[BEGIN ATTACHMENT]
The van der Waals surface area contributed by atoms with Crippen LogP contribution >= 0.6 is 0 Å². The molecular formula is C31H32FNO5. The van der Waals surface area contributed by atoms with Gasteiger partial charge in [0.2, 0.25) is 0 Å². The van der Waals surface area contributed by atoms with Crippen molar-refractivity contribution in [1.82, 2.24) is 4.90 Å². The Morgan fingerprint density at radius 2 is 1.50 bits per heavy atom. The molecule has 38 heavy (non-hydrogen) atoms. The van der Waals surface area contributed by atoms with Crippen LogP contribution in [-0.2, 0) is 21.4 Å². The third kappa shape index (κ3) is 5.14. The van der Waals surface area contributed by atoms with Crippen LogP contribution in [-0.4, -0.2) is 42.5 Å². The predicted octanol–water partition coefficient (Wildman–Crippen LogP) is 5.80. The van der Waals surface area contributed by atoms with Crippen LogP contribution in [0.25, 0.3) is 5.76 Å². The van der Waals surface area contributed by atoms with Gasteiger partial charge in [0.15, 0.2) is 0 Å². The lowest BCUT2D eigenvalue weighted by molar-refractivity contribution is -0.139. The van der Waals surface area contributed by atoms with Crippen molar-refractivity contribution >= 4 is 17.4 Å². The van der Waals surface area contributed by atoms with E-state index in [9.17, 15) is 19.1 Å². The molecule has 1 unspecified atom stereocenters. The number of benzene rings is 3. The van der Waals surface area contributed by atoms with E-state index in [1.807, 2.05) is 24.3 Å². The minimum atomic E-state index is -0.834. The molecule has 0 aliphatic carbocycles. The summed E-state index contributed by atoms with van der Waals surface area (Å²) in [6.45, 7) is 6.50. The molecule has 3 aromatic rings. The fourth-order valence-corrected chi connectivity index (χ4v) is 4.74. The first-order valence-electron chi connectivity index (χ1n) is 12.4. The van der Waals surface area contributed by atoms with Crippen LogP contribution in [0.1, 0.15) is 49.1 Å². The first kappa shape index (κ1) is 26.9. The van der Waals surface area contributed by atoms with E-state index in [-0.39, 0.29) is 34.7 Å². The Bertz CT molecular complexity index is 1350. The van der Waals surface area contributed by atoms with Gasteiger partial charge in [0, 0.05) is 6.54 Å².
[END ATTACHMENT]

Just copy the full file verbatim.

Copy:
The van der Waals surface area contributed by atoms with Crippen LogP contribution >= 0.6 is 0 Å². The molecular formula is C31H32FNO5. The van der Waals surface area contributed by atoms with Gasteiger partial charge in [0.2, 0.25) is 0 Å². The van der Waals surface area contributed by atoms with Crippen molar-refractivity contribution in [1.82, 2.24) is 4.90 Å². The Morgan fingerprint density at radius 2 is 1.50 bits per heavy atom. The molecule has 38 heavy (non-hydrogen) atoms. The van der Waals surface area contributed by atoms with Crippen LogP contribution in [-0.2, 0) is 21.4 Å². The third kappa shape index (κ3) is 5.14. The van der Waals surface area contributed by atoms with Crippen LogP contribution in [-0.4, -0.2) is 42.5 Å². The predicted octanol–water partition coefficient (Wildman–Crippen LogP) is 5.80. The van der Waals surface area contributed by atoms with Crippen LogP contribution in [0.25, 0.3) is 5.76 Å². The van der Waals surface area contributed by atoms with Gasteiger partial charge in [0.15, 0.2) is 0 Å². The lowest BCUT2D eigenvalue weighted by molar-refractivity contribution is -0.139. The van der Waals surface area contributed by atoms with Crippen molar-refractivity contribution >= 4 is 17.4 Å². The van der Waals surface area contributed by atoms with E-state index in [9.17, 15) is 19.1 Å². The molecule has 1 unspecified atom stereocenters. The number of benzene rings is 3. The van der Waals surface area contributed by atoms with E-state index in [1.807, 2.05) is 24.3 Å². The minimum atomic E-state index is -0.834. The molecule has 0 aliphatic carbocycles. The summed E-state index contributed by atoms with van der Waals surface area (Å²) in [6.45, 7) is 6.50. The molecule has 3 aromatic rings. The fourth-order valence-corrected chi connectivity index (χ4v) is 4.74. The first-order valence-electron chi connectivity index (χ1n) is 12.4. The van der Waals surface area contributed by atoms with Crippen LogP contribution in [0.1, 0.15) is 49.1 Å². The first kappa shape index (κ1) is 26.9. The van der Waals surface area contributed by atoms with E-state index in [-0.39, 0.29) is 34.7 Å². The Bertz CT molecular complexity index is 1350. The van der Waals surface area contributed by atoms with Gasteiger partial charge in [0, 0.05) is 6.54 Å².